Flash of my Canon PowerShot SD1100 IS not working at all
Has the camera been dropped at all? It may need a new bulb. Most camera stores replace them rather cheap.. But if you want to do it yourself..
How to Replace Your Digital Camera Flash Bulb
Like any light bulb, your camera flash bulb can blow at any time. The rest of your camera might be state of the art, but the flash bulb itself is relying on some pretty old fashioned technology. Unlike a light bulb, however, replacing a flash bulb can be a little difficult. Depending on the type of camera or flash you have, some dissection might be required.
Step 1: Choosing the Bulb
There are literally dozens of different shapes, sizes and connectors used for camera flash bulbs. These will typically vary depending on the manufacturer. However, be warned, many manufacturers will use different types of bulbs in different cameras. Just because you have a Fuji camera, for example, doesn't mean you can buy any Fuji flash bulb.
Step 2: Safety First
Camera manufacturers will never advise you to replace the camera bulb yourself unless you know exactly what you are doing. This is because your camera's flash uses very high voltages. A capacitor will be charged up in order to fire the flash. This capacitor can stay charged for months, if not years. If you're not confident doing this job yourself, then you will need to take it to a camera repair shop.
Sometimes if the camera is too old, you might consider using it as an excuse to upgrade it for a newer model rather than repairing it.
Step 3: Dismantling the Camera
Now, you will need to dismantle the camera carefully so that you have access to the flash bulb itself. This may be time consuming and nerve-wracking. One false move could end up breaking the delicate plastic case of your camera.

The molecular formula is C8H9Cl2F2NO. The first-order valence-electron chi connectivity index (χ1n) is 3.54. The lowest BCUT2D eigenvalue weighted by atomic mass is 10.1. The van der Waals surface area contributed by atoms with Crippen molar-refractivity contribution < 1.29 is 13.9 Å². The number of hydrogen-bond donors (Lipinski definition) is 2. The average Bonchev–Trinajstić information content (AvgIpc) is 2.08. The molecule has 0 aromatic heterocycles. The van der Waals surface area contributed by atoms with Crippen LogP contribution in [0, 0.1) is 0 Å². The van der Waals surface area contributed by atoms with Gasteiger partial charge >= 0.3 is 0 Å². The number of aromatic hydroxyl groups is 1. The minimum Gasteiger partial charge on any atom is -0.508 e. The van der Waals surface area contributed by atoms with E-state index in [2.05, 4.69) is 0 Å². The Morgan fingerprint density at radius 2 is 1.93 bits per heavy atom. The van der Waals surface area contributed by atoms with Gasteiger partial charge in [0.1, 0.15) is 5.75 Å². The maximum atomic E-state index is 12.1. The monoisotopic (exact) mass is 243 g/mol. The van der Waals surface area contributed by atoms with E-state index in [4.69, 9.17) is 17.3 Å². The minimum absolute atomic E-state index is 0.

Once the camera is dismantled, you should then discharge the capacitor safely so that you can continue to work on the camera.
Step 4: Removing the Old Bulb
Most bulbs are soldered directly onto the circuit board. In this case, you will need to use a soldering iron to heat up the solder at the back of the bulb and carefully pull it away from the board. This can be difficult, as you need three hands to do it properly. With the old bulb removed, try to clean up the solder pads as much as possible so that the new bulb can fit properly.
Step 5: Replacing the Bulb
Push the legs of the replacement flash bulb in position through the holes in the circuit board. Then, using a soldering iron and some solder, fix it in place. Be as accurate as possible to prevent shorting out the circuit. With the bulb in place, cut back the legs of the flash bulb so that it doesn't stick out too far from the board.
Step 6: Reassembly
With the replacement flash bulb fitted in the digital camera, you will then need to reassemble your camera. This will be easier if you kept all of the screws in a safe place.This is the one occasion where it's a good idea to assemble before testing simply because of the high voltages involved.
Step 7: Testing
Now, put the battery back in the battery and try taking a photo with the flash. Check whether it works; if not, you will need to investigate the cause of the problem
Nov 03, 2010 |
Canon PowerShot SD1100 IS Digital Camera